In 2001, while researching other matters, Tony Hadland made two discoveries. First, there had been a Catholic mission at Enstone from 1753 until 1840, and secondly the Recusant Browne-Mostyn family of Kiddington (a village I knew quite well) had had a domestic chapel, “served by Jesuits until at least 1750, Benedictines until 1825″. The chapel had closed in 1840, “when a new chapel at Radford took over (closed 1969)”.

Radford was also very near where I found the books, and I remembered there being a convent at Radford when I was a boy. I had also met Fr. Cyril Bennett, who had been based at Radford in the 1950s. Had the Browne-Mostyns perhaps given their theological books to the new convent?

As the Radford convent had closed, Tony suggested I write to the archivist of the Catholic Archdiocese of Birmingham. I sent an e-mail message to the address Tony gave me, and soon had a reply from the archivist, John Sharp. He informed me that the archdiocese did not hold records of Radford Convent, but he gave me the Birmingham address of the archivist of the Sisters of Charity of St. Paul the Apostle, and recommended that I write to her. I followed this advice, and received a reply from Sister Anne Cunningham. She could find no record of Radford Convent acquiring any rare or very old books, and concluded that “the Convent would have had only school books and the usual devotional books”.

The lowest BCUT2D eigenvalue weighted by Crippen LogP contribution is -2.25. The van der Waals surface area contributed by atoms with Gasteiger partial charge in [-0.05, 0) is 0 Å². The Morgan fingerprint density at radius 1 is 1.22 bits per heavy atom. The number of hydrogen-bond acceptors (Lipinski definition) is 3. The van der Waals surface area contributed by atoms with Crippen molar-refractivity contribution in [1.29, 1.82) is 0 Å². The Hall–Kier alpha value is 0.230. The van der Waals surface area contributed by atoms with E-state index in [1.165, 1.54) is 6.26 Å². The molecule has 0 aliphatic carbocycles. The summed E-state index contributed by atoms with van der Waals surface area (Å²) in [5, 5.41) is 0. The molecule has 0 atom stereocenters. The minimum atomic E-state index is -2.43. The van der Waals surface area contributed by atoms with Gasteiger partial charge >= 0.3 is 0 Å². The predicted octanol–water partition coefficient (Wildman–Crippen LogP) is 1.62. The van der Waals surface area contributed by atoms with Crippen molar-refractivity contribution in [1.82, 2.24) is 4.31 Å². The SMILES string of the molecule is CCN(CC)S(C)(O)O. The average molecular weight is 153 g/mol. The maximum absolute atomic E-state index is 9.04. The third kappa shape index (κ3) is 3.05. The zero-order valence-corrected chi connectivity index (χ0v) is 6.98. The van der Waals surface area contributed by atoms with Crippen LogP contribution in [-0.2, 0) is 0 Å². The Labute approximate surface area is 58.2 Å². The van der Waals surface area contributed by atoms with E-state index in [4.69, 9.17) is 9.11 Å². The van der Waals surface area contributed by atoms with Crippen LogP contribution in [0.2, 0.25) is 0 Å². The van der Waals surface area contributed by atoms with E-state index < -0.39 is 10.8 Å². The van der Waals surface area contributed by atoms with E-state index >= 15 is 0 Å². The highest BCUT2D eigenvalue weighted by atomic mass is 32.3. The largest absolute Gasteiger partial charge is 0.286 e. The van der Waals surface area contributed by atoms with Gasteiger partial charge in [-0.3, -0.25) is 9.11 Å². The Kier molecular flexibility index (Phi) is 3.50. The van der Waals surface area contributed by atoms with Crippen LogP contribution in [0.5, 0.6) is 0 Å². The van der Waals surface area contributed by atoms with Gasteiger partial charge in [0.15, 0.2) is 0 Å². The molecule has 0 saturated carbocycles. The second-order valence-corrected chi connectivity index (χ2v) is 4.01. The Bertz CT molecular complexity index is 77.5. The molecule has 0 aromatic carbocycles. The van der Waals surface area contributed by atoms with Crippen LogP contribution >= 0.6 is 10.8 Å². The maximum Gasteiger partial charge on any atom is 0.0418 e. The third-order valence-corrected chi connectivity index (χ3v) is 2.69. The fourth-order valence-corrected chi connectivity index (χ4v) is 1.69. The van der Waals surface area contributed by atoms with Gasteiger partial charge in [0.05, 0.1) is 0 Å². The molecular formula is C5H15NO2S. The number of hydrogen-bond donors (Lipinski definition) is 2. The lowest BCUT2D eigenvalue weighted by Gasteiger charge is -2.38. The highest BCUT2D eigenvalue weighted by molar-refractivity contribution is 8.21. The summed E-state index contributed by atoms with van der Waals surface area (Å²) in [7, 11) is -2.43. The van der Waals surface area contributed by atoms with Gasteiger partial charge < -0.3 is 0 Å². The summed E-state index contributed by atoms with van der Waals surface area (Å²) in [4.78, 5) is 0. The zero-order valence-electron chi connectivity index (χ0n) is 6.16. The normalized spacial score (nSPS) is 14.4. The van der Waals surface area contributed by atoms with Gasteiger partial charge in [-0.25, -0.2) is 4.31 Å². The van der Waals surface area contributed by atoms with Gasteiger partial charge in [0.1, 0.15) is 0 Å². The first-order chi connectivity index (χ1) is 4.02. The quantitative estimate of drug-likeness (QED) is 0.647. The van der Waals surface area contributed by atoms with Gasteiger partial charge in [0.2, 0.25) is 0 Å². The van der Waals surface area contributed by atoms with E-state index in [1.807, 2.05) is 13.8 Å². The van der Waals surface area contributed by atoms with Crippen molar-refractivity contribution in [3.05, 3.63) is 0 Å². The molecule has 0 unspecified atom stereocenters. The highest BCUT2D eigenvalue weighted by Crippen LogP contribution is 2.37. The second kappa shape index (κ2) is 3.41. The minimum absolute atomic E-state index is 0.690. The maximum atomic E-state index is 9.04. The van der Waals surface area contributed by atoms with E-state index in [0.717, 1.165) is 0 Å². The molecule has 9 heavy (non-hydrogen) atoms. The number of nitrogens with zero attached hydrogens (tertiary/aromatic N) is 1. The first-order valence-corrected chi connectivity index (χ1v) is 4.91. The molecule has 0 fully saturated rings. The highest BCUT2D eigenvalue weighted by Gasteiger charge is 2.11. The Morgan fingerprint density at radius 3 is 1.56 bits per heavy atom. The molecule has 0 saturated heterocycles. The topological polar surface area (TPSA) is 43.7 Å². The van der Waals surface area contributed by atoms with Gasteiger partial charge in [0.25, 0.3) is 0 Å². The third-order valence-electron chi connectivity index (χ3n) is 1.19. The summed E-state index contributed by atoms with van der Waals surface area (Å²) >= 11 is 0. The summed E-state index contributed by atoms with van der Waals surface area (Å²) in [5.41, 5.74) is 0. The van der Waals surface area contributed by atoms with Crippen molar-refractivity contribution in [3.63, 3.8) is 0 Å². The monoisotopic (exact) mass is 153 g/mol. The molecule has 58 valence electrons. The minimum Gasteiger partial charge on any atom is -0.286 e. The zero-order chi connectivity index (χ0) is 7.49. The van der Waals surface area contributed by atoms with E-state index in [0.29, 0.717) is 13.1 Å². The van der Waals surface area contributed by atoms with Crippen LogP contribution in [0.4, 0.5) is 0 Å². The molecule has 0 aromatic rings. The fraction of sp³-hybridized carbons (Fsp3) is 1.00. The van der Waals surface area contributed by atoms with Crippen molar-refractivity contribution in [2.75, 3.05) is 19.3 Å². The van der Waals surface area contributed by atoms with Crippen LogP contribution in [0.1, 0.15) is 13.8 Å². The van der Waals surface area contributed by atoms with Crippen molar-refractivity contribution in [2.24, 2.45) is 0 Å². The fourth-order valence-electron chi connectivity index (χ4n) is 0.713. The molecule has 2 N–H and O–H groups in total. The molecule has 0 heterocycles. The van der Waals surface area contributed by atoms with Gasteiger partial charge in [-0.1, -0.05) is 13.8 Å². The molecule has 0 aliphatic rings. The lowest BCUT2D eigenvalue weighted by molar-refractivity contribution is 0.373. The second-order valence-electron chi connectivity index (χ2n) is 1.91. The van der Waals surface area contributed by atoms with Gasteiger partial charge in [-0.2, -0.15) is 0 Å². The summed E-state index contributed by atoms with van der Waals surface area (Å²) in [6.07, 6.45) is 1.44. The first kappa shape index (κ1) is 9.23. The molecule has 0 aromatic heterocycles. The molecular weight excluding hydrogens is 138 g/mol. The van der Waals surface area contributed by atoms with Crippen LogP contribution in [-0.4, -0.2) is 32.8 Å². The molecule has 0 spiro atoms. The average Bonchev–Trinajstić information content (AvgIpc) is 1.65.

This was disappointing as, if the books had been at Radford, I had a theory to account for their appearance at nearby Gagingwell.

However, Tony Hadland also gave me the address of the Rt. Revd. Monsignor Vaughan Morgan of Charlbury, Oxfordshire, whose jurisdiction includes Radford. On receiving a letter from me he did some investigating, and came up with evidence that made the Radford link seem very plausible again. He replied that, if the two old books had once been at Radford, they were more likely to have been held at the presbytery than the convent. “The mission at Radford was founded when the Browne-Mostyn family sold Kiddington Hall with its chapel. This was in 1840 (the date of the opening of the church at Radford). It is possible that books belonging to the former chaplains at Kiddington Hall were passed on to Radford. Fr Bulbeck who left this parish in 1997 certainly sold some old books.”